Coping with imprisonment on the outside : the perspectives of the children and their mothers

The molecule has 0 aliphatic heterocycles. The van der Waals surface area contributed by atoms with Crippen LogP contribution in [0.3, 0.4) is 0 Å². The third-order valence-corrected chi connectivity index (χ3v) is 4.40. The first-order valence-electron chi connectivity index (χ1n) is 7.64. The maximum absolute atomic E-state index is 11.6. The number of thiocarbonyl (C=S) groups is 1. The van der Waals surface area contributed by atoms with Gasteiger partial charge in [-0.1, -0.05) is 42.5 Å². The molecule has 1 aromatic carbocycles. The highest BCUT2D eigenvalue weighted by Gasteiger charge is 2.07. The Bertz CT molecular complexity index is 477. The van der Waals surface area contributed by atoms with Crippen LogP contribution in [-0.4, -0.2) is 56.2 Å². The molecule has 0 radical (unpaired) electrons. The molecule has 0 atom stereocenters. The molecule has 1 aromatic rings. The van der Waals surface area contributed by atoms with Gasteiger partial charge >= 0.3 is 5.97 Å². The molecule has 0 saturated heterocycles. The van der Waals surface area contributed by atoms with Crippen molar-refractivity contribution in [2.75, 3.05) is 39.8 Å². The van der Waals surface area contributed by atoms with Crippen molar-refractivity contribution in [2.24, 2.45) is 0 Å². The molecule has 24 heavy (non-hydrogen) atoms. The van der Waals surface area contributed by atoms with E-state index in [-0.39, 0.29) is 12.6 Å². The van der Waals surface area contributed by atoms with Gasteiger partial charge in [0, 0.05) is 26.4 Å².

This thesis is concerned primarily with the children's perception of the father's imprisonment and how they cope with this experience. In particular, the study has focused on the meaning children give to the father's imprisonment, the strategies they adopt to cope with the change to his moral status, and on the possible association between this type of separation and children's moral development and self-esteem. The mother's perception of the event, and the nature of the relationship between family members have also been investigated to determine the extent to which these factors influence the development of the children's strategies, and their adjustment to the father's absence. Twenty-three children, 13 boys and 10 girls between 8 and 15 years of age, together with their mothers from 19 households were interviewed twice, one year apart, in the family home. The data have been analysed by using the constant comparative method, whereby the recordings of the interviews, informal observations and diary notes have been transcribed and coded according to a series of general themes and categories. Characteristic illustrations from the data are used to facilitate the understanding of concepts and themes presented. Results indicate that children attempt to cope with the change to the father's moral status by developing mechanisms that dissociate the notion of culpability from his action, without denying the wrongfulness of the act itself, thereby maintaining the father's moral integrity, and by extension, their own self-esteem. The results also reveal that children's moral reasoning is a significant factor in the maintenance of self-esteem. In this process, developmental stage, gender, the mother's perception of the event, and the quality of the father/child relationship are important mediating factors. Also suggested is that the experience of moral reasoning about the father's punishment has an influence on children's moral reasoning in general. Finally, a broad framework has been proposed for investigating children's experience of the imprisonment process. This includes the phases of imprisonment, within which are located a series of tasks that children are confronted.